Latest Posts

Episode 15 – Discussion of Duran Duran’s Big Thing

We will discuss Duran Duran’s 1988 album “Big Thing”, but 1st let’s get into some new wave news\.

0:00 – New Wave News

5:17 – Dicussion of Duran Duran’s “Big Thing”

New Wave News

Jools Holland Tour

Jools Holland is known for several things, including keyboarding and singing on some Squeeze songs, as well as fronting the British music television show “Later… with Jools Holland”. Late this year he will be touring in the UK with his backing band,  the Rhythm and Blues Orchestra. The orchestra has original Squeeze drummer Gilson Lavis. To sweeten the pot, former Soft Cell singer Marc Almond will be a special guest. Tickets are on sale for that as I speak. Holland recently completed a 4-night run in New York City’s Blue Note, his 1st shows in the Big Apple in 15 years.

Gary Numan Interview

The Irish News had an inspirational interview with synth pioneer Gary Numan who is turning 60 soon. In the interview, Numan talks about his previous battles with depression, but talks about how he has dealt with it. He mentioned “I think one of the best coping mechanisms is to write down what you like about your other half.” They also discussed other aspects of his personal life. For instance, after his wife had several rounds of in-vitro fertilization, they finally had children. Numan mentioned he has Asperger’s Syndrome but he would never wish it away as it gives him an interesting view of things in life.

Boy George

Former Jam frontman Paul Weller recently collaborated with Boy George on a track called “One Tear”, off Weller’s latest album. Weller joked that he can’t tour with Boy George because George’s travel wardrobe would be too big. He then praised Boy George by saying “I really love George’s voice and I think he’s just got better with age and time.” Speaking of Boy George, the Daily Mail recently had an article showcasing Boy George’s luxury home he is renting while he is a coach on the Australian version of the Voice. It looks palatial, indeed, and is costing him about $5500 a week.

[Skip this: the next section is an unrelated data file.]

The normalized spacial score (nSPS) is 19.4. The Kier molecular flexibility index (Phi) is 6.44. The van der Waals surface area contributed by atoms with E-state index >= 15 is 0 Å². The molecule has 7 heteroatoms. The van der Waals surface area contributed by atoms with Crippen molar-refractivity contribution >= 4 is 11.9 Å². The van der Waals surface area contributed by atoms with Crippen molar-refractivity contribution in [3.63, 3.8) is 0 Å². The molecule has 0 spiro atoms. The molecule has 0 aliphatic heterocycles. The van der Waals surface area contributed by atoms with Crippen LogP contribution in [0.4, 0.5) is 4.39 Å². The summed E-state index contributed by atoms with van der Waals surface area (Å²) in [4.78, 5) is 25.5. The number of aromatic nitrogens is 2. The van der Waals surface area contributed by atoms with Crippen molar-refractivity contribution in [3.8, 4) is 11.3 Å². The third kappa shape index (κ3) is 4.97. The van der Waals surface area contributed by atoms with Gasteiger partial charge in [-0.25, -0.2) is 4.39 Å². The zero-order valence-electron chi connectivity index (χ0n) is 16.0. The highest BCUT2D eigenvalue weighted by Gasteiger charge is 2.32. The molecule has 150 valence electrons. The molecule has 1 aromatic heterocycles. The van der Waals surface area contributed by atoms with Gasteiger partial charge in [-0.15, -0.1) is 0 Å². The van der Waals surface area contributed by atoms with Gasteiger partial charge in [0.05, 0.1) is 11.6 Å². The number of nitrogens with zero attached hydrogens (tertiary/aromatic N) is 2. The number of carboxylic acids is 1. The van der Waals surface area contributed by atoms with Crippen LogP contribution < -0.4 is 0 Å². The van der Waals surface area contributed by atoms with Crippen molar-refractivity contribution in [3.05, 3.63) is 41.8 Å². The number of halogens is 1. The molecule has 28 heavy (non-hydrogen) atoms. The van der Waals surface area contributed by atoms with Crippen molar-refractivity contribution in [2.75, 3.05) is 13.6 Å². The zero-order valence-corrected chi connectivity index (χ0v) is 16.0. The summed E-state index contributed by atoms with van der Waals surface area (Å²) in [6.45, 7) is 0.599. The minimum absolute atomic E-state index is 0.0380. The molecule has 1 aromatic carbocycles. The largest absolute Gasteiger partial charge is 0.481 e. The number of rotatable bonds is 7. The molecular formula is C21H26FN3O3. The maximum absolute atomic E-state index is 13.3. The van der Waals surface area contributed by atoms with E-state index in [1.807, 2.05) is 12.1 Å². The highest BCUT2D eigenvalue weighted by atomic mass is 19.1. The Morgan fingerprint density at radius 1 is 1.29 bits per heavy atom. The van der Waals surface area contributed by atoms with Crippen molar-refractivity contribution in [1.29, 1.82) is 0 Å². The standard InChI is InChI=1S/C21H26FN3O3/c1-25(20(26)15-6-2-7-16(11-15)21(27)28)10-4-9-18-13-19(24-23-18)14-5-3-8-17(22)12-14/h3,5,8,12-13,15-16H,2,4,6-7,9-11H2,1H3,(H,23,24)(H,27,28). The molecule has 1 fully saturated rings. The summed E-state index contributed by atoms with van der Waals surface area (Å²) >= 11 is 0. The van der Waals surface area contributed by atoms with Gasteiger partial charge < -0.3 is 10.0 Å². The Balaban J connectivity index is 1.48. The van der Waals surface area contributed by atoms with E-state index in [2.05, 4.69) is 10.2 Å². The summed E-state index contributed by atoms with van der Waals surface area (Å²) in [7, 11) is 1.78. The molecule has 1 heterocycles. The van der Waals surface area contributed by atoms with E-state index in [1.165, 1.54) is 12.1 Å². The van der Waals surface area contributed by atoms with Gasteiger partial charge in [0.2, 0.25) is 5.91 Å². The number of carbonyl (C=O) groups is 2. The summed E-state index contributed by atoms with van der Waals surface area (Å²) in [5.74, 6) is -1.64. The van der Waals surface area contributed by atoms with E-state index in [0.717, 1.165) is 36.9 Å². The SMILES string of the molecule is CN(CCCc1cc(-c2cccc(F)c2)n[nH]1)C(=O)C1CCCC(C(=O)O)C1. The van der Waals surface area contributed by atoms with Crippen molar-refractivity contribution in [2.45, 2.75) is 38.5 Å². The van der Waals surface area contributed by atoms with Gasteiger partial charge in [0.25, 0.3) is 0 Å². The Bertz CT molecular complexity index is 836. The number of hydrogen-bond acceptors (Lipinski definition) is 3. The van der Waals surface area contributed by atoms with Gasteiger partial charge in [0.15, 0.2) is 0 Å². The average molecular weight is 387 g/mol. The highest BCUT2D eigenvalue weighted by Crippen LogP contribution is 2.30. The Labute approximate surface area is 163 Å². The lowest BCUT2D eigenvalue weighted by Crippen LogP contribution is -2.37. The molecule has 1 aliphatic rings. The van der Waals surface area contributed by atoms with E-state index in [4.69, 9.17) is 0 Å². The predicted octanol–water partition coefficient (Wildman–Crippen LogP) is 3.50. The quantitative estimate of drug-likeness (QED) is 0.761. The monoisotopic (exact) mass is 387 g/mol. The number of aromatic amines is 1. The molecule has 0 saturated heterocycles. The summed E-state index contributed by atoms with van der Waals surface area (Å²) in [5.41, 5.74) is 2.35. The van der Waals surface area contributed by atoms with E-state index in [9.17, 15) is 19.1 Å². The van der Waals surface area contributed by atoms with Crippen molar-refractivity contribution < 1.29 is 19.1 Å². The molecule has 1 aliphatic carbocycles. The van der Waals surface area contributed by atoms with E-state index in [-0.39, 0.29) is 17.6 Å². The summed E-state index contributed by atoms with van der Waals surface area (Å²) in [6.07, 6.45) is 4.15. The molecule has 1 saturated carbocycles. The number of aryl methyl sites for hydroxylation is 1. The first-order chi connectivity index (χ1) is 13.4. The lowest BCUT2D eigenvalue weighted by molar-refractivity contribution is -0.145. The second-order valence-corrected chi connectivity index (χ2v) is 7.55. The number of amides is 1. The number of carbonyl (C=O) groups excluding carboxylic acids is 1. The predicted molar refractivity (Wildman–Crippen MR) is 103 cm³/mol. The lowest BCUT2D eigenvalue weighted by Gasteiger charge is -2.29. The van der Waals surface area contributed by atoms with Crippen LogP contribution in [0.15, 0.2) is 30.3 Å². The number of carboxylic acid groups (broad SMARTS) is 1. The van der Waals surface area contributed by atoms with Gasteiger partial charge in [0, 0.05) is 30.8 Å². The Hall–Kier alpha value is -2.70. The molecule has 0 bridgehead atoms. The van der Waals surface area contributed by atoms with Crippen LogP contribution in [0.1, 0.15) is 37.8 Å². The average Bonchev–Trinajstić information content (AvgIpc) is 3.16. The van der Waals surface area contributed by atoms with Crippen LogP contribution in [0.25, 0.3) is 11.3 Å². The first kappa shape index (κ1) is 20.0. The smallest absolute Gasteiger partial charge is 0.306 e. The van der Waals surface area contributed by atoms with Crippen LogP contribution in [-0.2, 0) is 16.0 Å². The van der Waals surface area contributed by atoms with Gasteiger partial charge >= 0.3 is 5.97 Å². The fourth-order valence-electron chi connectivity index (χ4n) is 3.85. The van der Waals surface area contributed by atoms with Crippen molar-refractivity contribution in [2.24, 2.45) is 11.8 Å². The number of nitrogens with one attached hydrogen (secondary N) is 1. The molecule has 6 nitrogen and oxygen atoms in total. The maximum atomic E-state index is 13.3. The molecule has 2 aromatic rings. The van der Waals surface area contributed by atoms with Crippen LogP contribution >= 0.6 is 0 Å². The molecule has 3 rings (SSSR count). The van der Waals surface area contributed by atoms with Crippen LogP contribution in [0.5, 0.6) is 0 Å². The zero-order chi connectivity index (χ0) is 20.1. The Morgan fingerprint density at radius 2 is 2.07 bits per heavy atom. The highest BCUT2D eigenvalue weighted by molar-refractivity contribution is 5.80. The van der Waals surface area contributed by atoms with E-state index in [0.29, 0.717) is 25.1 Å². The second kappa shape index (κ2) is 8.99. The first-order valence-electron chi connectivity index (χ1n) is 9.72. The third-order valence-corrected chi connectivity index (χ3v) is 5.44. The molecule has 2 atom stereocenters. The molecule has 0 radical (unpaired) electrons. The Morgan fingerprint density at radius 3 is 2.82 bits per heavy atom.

Bananarama in North America

Starting February 20 Bananarama’s original lineup will tour North America for the 1st time ever. This is after a successful run of dates in the UK. Unfortunately though the tour is only 4 dates, so hopefully they will come back soon to visit some of the big cities they will miss. Bananarama believe it or not were purely a studio group when making their biggest hits such as “Venus” and “Cruel Summer”. They only started touring in 1988 after founding member Siobhan Fahey already had left the group. In speaking with the Mercury News, member Keren Woodward said that their setlist will be a celebration of Fahey’s return, so I am guessing there will be an emphasis on their classic era.

Depeche Mode Masseuse

Depeche Mode have a masseuse, Peewee Willman that helps them out on tours and such. But for has been also massaging the US Men’s Hockey Olympic team on and off for the past 15 years. Depeche Mode hired him shortly after singer David Gahan suffered a knee injury while on tour. In speaking with Brendan Smialowski, Willman explained that the masseuse needs of a rock band and sports team are different but that he can effectively wear both hats. When the Olympics end February 25, Willman will join back up with Depeche Mode to support them in the South American leg of their Spirit tour.

Sting-Shaggy Collaboration

Former Police frontman Sting has teamed up with Reggae artist Shaggy to record a Jamaican-inflected album together. The 1st single off that collaboration, “Don’t Make Me Wait”, was debuted at the Super Bowl 52 Tailgate party 2 weeks ago and is available for purchase now. The rest of the album, called “44/876”, is due in a couple of months. The album’s title comes from the country and area codes of the UK and Jamaica, from where Sting and Shaggy originally hail from. According to Billboard, the 2 are thinking about touring together to support the album, which would be quite interesting.

Blenheim Palace Concert

Finally, Blenheim Palace near Oxford in the UK annually has a series of concerts called Nocturne Live. Blenheim is one of England’s most stately homes. This year, Elvis Costello will be headlining one of the nights, with Nick Lowe and the Waterboys as special guests. That is a lot of prime songwriting power sharing the bill, and should be a great night.  Nile Rodgers, who has produced Duran Duran, will be headlining one of the other nights. For those not in the UK, Costello will be doing a few concerts near New York City and continental Europe. However, Blenheim will be Nick Lowe’s only scheduled concert so far this year.

Discussion of Duran Duran’s “Big Thing”